July 26, 2023
Estimated reading time: 7 minutes
5 proactive strategies to prevent cybersecurity breaches
It’s a harsh reality, but the data privacy and cyber landscape is getting riskier.
The number of global cyber-attacks increased by 38% in 2022, with experts warning that hackers are becoming more capable of exploiting the critical IT infrastructure that businesses rely on to deliver products and services.
The threat spectrum is also expanding. In addition to individual hackers and criminal gangs, businesses also have to deal with dangerous state-sponsored espionage cyber-attacks, such as the recent cyber-attacks by Russia on the EU and the US, and cyber-attacks by North Korea.
The hidden costs of a cyber-attack
Globally, governments and supranational bodies are imposing tougher penalties for data privacy failures, giving firms plenty of incentive to put more resources into cyber-security. Violations of the EU’s General Data Protection Regulation (GDPR) are punished by fines of up to €20 million, or 4% of global turnover, for example.
Adding to that cost (and other serious regulatory consequences) is the potential for firms to suffer significant reputational damage as a result of losing customers’ personal data.
If an organisation suffers a ransomware attack and subsequently pays the anonymous hackers to unlock their data, they may unwittingly violate sanctions regulations and face enforcement action – with civil and criminal penalties reaching into the many millions if not billions of dollars.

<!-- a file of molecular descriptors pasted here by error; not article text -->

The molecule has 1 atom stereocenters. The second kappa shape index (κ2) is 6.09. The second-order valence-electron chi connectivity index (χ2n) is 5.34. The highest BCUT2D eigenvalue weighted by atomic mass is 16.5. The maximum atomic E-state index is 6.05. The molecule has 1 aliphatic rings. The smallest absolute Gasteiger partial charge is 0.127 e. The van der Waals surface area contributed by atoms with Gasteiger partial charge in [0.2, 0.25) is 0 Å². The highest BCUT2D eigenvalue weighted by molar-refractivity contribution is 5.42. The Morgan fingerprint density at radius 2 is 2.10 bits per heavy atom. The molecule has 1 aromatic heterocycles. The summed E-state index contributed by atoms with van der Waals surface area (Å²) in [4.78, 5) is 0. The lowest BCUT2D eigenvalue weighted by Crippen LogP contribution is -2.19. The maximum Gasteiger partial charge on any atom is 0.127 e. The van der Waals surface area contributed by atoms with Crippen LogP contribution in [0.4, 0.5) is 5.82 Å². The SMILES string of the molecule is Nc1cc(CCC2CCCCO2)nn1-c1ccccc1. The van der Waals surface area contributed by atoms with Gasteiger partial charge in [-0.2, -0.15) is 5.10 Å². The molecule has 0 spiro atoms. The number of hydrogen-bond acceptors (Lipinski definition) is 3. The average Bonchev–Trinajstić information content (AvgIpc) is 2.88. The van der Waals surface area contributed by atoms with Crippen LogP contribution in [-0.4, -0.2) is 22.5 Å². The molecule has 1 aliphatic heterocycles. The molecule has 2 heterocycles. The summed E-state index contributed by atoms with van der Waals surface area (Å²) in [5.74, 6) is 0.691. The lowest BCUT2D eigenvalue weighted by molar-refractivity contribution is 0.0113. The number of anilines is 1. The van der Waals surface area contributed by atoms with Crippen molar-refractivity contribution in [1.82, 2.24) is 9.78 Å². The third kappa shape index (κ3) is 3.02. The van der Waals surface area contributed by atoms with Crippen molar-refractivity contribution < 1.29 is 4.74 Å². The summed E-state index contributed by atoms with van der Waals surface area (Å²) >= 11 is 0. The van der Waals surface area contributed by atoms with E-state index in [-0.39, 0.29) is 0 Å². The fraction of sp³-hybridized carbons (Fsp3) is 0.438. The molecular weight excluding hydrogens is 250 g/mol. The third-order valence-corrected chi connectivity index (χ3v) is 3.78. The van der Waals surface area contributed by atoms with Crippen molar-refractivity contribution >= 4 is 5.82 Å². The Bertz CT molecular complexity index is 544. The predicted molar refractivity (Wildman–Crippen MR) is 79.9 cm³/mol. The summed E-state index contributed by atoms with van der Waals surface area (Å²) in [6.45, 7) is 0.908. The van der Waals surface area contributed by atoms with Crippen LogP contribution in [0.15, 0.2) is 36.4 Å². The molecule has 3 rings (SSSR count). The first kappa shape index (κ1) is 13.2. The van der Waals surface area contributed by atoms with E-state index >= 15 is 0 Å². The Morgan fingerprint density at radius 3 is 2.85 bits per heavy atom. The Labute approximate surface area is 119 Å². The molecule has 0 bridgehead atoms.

And when media outlets pick up the story, the loss of customer trust accompanies further reputational harm given the negativity associated with breaching national security laws.
To put the scale of the problem in context, the US is amongst the most targeted countries in the world, with a 57% increase in attacks from 2021 to 2022, and the average cost of a single data breach reaching $9.44 million.
Getting ahead of data threats
The threats to data, and their potential business impact, mean that Chief Information Security Officers (CISO) and their teams face an increasing administrative burden.
Data privacy isn’t just a question of integrating compliance checks and applying adequate Know Your Customer (KYC) processes to customers. From identifying viruses and malware hidden within emails to helping employees protect themselves online, effective cybersecurity demands a coordinated and holistic response.
Central to that challenge is the need for companies to find ways of getting ahead of cyber risks, and preventing security breaches before they happen. It may seem easier said than done, but there are effective ways to approach the data privacy problem – not least by leveraging technology assets to support human compliance expertise.
To be proactive about data breaches, however, is to first understand how and why they happen. It is critical that CISOs review their cybersecurity solutions in order to identify the pain points that are degrading the effectiveness of data protection measures and leaving them more vulnerable to attacks.